- Vehicle maintenance reminders, diagnostic health check, recall reminder, remote emissions testing — Currently, the various ECUs on a car can be accessed by a mechanic using an expensive piece of equipment known as a diagnostic scan tool. The Hughes Telematics system will allow the user to access diagnostic information through a Web interface, which can be configured to create maintenance reminders and automatic recall notices. Hughes already participates in a pilot program in California known as the Continuous Smog Check Testing Program. Volunteers with the proper equipment installed on their cars don’t need to visit a mechanic for required emissions testing — emissions levels are tested continuously, and an automatic notification is sent if levels ever fall out of compliance, without the user having to visit a mechanic for regular emissions tests.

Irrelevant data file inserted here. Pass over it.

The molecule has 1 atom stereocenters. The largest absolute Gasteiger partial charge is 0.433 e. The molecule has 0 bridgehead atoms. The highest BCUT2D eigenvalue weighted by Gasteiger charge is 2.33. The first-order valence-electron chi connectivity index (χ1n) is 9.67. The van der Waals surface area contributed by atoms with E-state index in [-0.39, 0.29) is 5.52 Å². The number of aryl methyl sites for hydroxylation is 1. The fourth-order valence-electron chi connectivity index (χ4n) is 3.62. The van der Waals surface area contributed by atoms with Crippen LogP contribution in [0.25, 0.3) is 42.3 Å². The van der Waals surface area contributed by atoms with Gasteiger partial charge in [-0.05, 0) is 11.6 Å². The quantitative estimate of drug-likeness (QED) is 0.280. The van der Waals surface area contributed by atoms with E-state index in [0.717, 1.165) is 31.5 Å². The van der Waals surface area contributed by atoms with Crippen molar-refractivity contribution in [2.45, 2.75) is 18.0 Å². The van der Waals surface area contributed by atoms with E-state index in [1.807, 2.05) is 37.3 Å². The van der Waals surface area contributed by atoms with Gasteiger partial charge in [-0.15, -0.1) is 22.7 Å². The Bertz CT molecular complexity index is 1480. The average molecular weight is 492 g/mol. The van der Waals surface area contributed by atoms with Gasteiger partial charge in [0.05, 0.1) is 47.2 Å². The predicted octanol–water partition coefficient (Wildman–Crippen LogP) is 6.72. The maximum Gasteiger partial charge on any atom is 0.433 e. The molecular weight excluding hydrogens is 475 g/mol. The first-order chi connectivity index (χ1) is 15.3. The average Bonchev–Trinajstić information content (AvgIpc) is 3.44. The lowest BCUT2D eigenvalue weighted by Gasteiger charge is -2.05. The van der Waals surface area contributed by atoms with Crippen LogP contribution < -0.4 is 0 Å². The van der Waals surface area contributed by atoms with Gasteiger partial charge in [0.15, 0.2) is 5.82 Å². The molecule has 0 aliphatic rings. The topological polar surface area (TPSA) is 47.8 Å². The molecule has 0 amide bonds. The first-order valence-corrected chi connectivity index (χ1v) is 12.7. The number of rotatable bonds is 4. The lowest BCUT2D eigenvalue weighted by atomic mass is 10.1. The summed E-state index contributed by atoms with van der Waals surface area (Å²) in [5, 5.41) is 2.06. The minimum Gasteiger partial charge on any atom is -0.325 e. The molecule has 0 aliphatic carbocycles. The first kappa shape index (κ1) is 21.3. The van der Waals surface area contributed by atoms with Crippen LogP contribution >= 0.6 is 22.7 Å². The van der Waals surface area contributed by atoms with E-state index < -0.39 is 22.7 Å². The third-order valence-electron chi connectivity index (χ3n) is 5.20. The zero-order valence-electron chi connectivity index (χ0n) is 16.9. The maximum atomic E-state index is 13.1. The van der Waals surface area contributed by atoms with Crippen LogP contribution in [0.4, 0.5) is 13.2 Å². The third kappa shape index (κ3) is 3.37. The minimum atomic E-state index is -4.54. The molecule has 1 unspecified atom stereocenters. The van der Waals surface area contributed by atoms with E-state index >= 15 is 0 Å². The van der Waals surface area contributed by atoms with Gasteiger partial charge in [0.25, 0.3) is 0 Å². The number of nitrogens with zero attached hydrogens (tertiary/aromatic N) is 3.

- Local information, stocks, weather, sports, news, streaming and storage of music and videos — Using Bluetooth wireless connections, cell phones, PDAs, MP3 players and other electronic devices can be integrated into the on-board telematics system.
The Telematics Control Unit
The heart (and brain) of the Hughes Telematics system is the Telematics Control Unit (TCU). The TCU is a small computer that listens in on the communications of other electronic systems in the car, then interprets and disperses that data as necessary. It accomplishes this by piggy-backing onto the Controller Area Network (CAN-bus) a communication system found in all modern cars. The CAN-bus acts as a communications bridge between all of the ECUs within the vehicle. Hughes’ TCU pulls data from the CAN-bus — this simplifies the system because it doesn’t need to be wired into every single ECU in the car. It can get data from any ECU by simply listening in on the CAN-bus network. In some ways, it acts much like a mechanic’s diagnostic scan tool, but it makes the data available to the driver in a number of user-friendly ways that are comprehensible to the average car owner.